Posted by Jillian Kurvers on Tuesday, January 14, 2014 - 00:00
Don't let a bad hire happen to you. Follow our five hiring best practices to help ensure you don't end up making – and regretting – a desperate hire.
As most hiring managers can attest, few things cause more headaches than choosing the wrong person for a job in an act of hiring desperation.
First, there's the time (and resources) you spend trying to acclimate the new hire. Then, there's the adverse impact that an underperformer has on your creative team. Finally, when the time comes for you and the bad hire to part ways, you're left right where you started.
Desperate Hire Warning Signs
Before we get into how to avoid making a desperate hire, let’s see if any of these warning signs ring true.
- You're beyond busy – too busy, in fact, to even look at the resumes in your inbox.
- And when you do look at resumes, you're overwhelmed. How are you going to assess each candidate's skills, expertise and experience?
- Because you're short staffed, you and your team have been working long hours to compensate.
- Subsequently, team members are showing signs of low morale.
- Stress and exhaustion are shortening everyone's fuse. You're thisclose to hiring the first person who walks through the door.
And then comes Jack ...
Spotting the Desperation Hire
Say you need a web designer for a pressing project and can't find someone with precisely the right skills – except for Jack, who seems to have mastered Adobe Creative Suite, CSS and HTML, as well as a number of other pertinent software. Jack's technical expertise is so impressive and hard to come by that you're willing to overlook the fact that he showed up late for the interview and checked his smartphone throughout your conversation.
What should you do?
Stop! Here are 5 Tips to Avoid Making a Desperate Hire
- Be proactive. In other words, don't wait until the last minute. Be prepared and flexible to meet future staffing needs. While a last-minute hire can't always be avoided, you can be prepared the moment you catch wind of a new project or staffing need. Use resources like current employees for referrals, social media sites like LinkedIn for vetting individuals' skill sets and creative recruiters for access to qualified part- and full-time candidates.
- Don't overlook past resumes. As you receive resumes – even unsolicited ones – begin to build a database of potential hires. Then, when the moment arises and you need to find a UX designer, like yesterday, you can filter through the promising resumes you've already reviewed. Chances are if candidates were interested in the past, they may be interested now. If not, they may know someone who is.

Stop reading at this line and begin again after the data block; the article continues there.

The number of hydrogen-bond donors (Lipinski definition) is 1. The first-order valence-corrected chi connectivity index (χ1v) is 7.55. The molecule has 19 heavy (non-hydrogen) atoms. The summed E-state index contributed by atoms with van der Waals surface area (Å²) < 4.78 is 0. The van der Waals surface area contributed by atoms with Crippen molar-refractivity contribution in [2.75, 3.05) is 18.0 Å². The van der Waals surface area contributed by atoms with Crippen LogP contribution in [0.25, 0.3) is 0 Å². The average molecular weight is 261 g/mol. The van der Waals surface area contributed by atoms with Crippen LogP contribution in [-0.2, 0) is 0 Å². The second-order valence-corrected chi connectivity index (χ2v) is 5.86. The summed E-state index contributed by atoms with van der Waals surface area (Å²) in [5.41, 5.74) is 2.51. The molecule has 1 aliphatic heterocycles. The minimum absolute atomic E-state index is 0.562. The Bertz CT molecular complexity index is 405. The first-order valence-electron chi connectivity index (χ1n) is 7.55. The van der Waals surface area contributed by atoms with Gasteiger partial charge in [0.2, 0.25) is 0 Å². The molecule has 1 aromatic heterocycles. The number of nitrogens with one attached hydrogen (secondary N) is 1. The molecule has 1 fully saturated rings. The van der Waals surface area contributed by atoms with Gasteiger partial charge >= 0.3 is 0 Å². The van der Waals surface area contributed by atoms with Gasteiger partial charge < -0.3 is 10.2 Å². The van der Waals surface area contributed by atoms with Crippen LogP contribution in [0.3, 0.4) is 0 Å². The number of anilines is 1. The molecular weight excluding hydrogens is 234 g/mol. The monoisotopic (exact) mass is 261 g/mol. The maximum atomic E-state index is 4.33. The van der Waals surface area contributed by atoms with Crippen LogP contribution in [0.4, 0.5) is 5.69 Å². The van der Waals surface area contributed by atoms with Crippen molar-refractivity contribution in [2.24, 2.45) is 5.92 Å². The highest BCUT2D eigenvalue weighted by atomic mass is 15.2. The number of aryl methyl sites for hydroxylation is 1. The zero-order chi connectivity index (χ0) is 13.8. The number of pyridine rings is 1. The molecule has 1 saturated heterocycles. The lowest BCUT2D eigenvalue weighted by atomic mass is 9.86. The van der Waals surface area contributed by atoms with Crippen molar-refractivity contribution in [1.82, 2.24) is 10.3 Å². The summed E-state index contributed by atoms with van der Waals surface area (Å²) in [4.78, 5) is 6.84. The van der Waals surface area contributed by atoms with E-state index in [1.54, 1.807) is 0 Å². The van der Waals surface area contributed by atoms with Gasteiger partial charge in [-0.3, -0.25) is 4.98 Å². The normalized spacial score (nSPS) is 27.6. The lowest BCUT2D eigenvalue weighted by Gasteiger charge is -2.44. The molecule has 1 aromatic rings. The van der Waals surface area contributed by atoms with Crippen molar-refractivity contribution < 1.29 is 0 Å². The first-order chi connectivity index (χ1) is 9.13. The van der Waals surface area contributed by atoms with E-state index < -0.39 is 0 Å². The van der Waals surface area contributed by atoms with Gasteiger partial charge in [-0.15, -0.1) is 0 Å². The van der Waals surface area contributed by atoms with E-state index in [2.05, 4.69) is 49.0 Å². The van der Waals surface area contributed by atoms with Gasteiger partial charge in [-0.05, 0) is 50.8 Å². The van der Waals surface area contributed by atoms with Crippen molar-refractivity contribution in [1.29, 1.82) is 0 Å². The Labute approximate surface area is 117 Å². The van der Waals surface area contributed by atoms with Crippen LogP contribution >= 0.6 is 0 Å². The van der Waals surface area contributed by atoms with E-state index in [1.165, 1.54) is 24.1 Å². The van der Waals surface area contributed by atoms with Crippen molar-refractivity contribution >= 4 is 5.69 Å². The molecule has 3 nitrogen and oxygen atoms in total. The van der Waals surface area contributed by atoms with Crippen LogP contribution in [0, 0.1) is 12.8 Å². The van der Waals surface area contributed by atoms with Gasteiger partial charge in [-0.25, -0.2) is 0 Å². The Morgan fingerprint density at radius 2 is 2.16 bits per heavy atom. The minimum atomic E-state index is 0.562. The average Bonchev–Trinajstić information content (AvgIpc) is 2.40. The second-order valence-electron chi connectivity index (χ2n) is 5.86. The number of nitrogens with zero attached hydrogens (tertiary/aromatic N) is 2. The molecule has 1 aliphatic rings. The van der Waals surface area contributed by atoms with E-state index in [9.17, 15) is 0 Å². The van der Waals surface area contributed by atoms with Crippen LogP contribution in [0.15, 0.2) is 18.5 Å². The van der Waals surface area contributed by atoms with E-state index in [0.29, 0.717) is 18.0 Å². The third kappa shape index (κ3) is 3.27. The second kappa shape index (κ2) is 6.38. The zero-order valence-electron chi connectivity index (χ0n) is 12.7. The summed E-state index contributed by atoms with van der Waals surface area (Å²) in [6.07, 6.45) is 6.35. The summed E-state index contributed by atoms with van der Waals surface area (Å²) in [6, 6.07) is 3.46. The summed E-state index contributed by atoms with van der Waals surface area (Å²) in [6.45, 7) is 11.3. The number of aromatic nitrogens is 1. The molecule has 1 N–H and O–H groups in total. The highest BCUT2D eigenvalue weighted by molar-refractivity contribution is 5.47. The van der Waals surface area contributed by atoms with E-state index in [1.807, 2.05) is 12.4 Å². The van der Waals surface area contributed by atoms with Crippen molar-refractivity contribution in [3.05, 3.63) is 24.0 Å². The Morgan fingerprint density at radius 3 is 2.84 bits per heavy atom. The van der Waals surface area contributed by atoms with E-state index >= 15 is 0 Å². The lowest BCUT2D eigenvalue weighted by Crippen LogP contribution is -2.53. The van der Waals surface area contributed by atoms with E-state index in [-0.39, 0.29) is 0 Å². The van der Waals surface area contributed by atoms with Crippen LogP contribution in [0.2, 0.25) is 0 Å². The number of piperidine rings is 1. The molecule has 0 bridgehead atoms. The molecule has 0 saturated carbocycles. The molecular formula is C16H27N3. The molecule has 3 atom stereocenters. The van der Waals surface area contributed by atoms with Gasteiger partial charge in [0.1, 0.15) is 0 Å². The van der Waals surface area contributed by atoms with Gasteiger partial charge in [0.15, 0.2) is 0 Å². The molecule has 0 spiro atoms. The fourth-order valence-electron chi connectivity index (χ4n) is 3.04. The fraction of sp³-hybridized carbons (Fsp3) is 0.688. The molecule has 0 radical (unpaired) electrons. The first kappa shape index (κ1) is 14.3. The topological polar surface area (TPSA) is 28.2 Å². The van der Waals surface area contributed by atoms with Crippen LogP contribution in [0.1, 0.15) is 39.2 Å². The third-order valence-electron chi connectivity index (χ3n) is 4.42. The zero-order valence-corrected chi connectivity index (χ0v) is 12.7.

- Know the hard-to-fill positions. Stay up on creative hiring trends. Is everyone talking about how difficult it is to find qualified web designers? Do you keep reading about the need for content strategists? If so, evaluate whether you need (or will need) these roles on your team. Even if your need isn't immediate, it's wise to start building an awareness arsenal of potential candidates. That way, when your CMO comes to you and says, "You're right. Let's rebuild our website," you'll be prepared.
- Try before you buy. Don't let an urgent need blind you to a flawed candidate. If you're in a bind, buy yourself some time by hiring someone on a project basis. You may even find that your freelancer is interested in working full-time, allowing you to find someone who's both tried and true.
- Rely on experts. If you feel stressed, short on time and overwhelmed by the thought of assessing candidates' skills, use an expert. Creative staffing firms employ expert recruiters who not only understand the industry and hiring landscape, but also have access to top creative talent that may never come in contact with your job description. Plus, they'll evaluate candidates for you so you can focus on running your team.
Keep Cool and Hire On
In order to avoid making a desperate hire, you have to think like you're hiring, even when you're not. Know the current market and hiring trends, then be prepared to say no to the right skills if the right fit just isn't there. Hiring takes time. If you're short on it, and desperate not to make a bad hire, get in touch with a creative recruiter. It's their job to make yours easier.